Date of Award

Summer 2013

Document Type


Degree Name

Master of Arts (MA)


Sociology & Criminal Justice


Applied Sociology

Committee Director

Randy Gainey

Committee Member

Ingrid Whitaker

Committee Member

Garland White

Call Number for Print

Special Collections LD4331.S62 B765 2013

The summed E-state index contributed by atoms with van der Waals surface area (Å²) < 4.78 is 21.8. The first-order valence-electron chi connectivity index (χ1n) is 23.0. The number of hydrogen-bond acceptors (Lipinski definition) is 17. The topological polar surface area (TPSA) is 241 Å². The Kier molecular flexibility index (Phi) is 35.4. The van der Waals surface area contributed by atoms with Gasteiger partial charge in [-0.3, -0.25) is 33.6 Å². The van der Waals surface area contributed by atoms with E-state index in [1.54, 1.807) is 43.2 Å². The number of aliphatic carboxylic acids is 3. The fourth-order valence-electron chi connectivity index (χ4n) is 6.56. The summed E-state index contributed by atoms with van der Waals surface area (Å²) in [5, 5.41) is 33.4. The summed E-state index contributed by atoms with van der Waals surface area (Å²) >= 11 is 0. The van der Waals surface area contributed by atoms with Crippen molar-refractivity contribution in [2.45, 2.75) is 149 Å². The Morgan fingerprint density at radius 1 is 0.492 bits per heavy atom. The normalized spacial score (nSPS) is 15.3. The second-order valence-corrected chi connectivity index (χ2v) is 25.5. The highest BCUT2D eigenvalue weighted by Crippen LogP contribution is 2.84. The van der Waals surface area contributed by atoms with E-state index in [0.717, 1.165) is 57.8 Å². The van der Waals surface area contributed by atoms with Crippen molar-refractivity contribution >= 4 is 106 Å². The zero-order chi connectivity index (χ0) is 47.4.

This thesis investigates the relationship between gender, race and strains. Using data collected from the 2005-2006 Health Behavior in School-Aged Children, the study examined children's outlooks and experiences relating to an extensive range of health related activities and lifestyles. Specifically, this study examined the ways in which males and females bully and if black students bully more than white students. Furthermore, the study examined race and gender differences in bullying, and the impact of strains on these relationships. It was found that both race and gender are significant predictors of bullying when controlling for measures of strains and other demographic variables. The study also found that males were more likely to bully than females and blacks were more likely to bully than whites. The three measures of strain that were utilized were all significant predictors of all three types of bullying except for the relationship between life strain and indirect bullying.


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